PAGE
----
Getting lost in Houston
“Yeah, I got a rip-roaring thunderstorm going on over my head.”
We talked just long enough for me to give her the news that I accepted a job offer as a Public Assistance Advocate.
“That’s great. Almost a birthday present in itself now that I don’t have to worry about you,” she said as the line crackled again. “Did you hear that?” she asked. “I think I need to get off the phone.”
“Call you tomorrow,” I said.
The job offer from MASH (Medical Advocacy Services for Healthcare} could not have come at a better time. I’ve been in Houston for over a month now and I’m just about flat broke. Thanks to food and other expenses being less than what I had anticipated, my funds have held up fairly well. But I’m not sure how I’m going to get through the next couple of weeks until my first check. I told my cat not to worry, though. Pigeons are plentiful here.
The job almost didn’t happen, and I really didn’t expect to be offered the position since I was horribly late for the interview. Although I’m getting better at finding my way around, Houston is, as some people say here, “inmenso” in its geographical size.
How big? Well, bigger than the state of Connecticut. Yeah, imagine that. Over 6,200 sq, miles compared to Connecticut’s area of 5,800 sq, miles. I’ve learned that when somebody says, “Oh, we’re just ‘cross town,” you better look at a map. They could be 40 to 60 miles from where you are. Though Houston is the fourth largest city in population, its geographical area makes it the largest city in the United States. Good luck if you get lost here. MapQuest even has a hard time figuring out where you are, much less where you want to go.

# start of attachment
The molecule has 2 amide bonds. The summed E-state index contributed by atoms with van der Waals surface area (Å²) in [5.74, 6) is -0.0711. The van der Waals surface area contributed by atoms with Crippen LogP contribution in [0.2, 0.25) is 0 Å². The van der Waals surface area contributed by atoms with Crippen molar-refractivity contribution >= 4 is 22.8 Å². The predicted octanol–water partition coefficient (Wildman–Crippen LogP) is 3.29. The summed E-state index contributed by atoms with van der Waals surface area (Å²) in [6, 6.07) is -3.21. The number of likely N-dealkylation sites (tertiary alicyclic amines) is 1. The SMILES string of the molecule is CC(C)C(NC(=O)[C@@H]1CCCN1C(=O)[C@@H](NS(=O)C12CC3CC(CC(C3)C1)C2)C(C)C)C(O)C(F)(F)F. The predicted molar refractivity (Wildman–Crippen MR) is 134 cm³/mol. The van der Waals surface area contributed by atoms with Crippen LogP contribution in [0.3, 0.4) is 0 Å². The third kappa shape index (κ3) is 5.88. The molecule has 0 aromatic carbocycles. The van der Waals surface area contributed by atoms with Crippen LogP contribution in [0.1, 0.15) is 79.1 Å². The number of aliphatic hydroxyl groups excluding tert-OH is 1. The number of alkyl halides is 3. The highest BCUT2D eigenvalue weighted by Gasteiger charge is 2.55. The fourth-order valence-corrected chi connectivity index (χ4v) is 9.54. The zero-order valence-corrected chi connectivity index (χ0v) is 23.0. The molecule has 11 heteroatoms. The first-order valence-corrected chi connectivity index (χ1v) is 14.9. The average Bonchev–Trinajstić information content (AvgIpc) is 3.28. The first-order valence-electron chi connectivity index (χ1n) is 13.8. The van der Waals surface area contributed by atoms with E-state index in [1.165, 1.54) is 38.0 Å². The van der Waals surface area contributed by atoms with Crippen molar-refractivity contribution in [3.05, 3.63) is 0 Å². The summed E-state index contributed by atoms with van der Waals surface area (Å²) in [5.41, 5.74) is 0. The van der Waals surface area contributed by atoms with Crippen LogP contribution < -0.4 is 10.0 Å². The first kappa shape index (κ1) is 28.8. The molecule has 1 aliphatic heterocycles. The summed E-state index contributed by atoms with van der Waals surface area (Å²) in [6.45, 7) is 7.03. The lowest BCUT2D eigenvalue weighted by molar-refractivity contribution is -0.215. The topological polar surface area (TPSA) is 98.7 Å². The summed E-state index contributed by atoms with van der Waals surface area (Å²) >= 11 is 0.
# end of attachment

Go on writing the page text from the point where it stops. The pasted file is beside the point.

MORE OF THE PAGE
And so it was on the day of my interview with Tim Lacy that I happened to get quite lost on the 610 Loop. I headed out an hour before my 2pm appointment, figuring it wouldn’t take more than a half hour to get to the Washington Mutual building where he said his office was located. I followed the route exactly as MapQuest had given, except that when I got off the exit it gave, I could not find any of the landmarks Mr. Lacy had indicated. No cross street named Buffalo Speedway, no stadium, and no bank building. And even though the frontage road sign said I was in the 3000-3500 block, which is where I needed to be, something clearly wasn’t quite right.
I looked at the directions again. From the route it gave, I was where I was supposed to be, but it was obvious something was wrong. The only things adjacent to this block were a lone convenience store, and a run-down residential area. I looked at the time. Ten to two. Great. The one job opportunity that looked tailored made to my background in social service and education, and I felt like I was about to kiss it goodbye.
I hopped back on the 610 and started to backtrack in the direction I had come, but when I didn’t see anything that made sense as to where I was, much less where I was going, I pulled off and stopped at a Valero station. I approached the lady behind the counter. “Do you know how to get to S 3003 W Loop?” I asked. She shrugged her shoulders and said she didn’t know.